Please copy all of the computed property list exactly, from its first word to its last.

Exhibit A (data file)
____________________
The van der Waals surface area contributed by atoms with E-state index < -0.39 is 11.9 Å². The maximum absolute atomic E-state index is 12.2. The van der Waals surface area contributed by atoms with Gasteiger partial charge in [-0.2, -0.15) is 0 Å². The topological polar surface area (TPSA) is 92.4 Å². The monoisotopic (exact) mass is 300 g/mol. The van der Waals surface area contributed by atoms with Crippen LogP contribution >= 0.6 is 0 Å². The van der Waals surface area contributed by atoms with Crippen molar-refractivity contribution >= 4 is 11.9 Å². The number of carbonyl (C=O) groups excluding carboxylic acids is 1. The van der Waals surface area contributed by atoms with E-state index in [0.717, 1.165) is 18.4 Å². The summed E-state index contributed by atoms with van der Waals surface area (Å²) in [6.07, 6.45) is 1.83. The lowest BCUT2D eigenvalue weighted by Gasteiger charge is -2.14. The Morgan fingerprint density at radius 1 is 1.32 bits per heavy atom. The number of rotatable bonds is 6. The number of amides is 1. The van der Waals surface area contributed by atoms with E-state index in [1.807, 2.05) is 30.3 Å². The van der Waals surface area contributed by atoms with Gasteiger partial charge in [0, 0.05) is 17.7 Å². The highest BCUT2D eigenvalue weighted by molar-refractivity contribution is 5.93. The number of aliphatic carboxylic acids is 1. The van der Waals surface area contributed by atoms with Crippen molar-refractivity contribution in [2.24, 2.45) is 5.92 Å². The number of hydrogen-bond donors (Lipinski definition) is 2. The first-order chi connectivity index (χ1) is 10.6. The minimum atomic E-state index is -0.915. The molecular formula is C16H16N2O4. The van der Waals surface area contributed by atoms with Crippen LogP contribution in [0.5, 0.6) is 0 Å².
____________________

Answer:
The van der Waals surface area contributed by atoms with E-state index < -0.39 is 11.9 Å². The maximum absolute atomic E-state index is 12.2. The van der Waals surface area contributed by atoms with Gasteiger partial charge in [-0.2, -0.15) is 0 Å². The topological polar surface area (TPSA) is 92.4 Å². The monoisotopic (exact) mass is 300 g/mol. The van der Waals surface area contributed by atoms with Crippen LogP contribution >= 0.6 is 0 Å². The van der Waals surface area contributed by atoms with Crippen molar-refractivity contribution >= 4 is 11.9 Å². The number of carbonyl (C=O) groups excluding carboxylic acids is 1. The van der Waals surface area contributed by atoms with E-state index in [0.717, 1.165) is 18.4 Å². The summed E-state index contributed by atoms with van der Waals surface area (Å²) in [6.07, 6.45) is 1.83. The lowest BCUT2D eigenvalue weighted by Gasteiger charge is -2.14. The Morgan fingerprint density at radius 1 is 1.32 bits per heavy atom. The number of rotatable bonds is 6. The number of amides is 1. The van der Waals surface area contributed by atoms with E-state index in [1.807, 2.05) is 30.3 Å². The van der Waals surface area contributed by atoms with Gasteiger partial charge in [0, 0.05) is 17.7 Å². The highest BCUT2D eigenvalue weighted by molar-refractivity contribution is 5.93. The number of aliphatic carboxylic acids is 1. The van der Waals surface area contributed by atoms with Crippen molar-refractivity contribution in [2.24, 2.45) is 5.92 Å². The number of hydrogen-bond donors (Lipinski definition) is 2. The first-order chi connectivity index (χ1) is 10.6. The minimum atomic E-state index is -0.915. The molecular formula is C16H16N2O4. The van der Waals surface area contributed by atoms with Crippen LogP contribution in [0.5, 0.6) is 0 Å².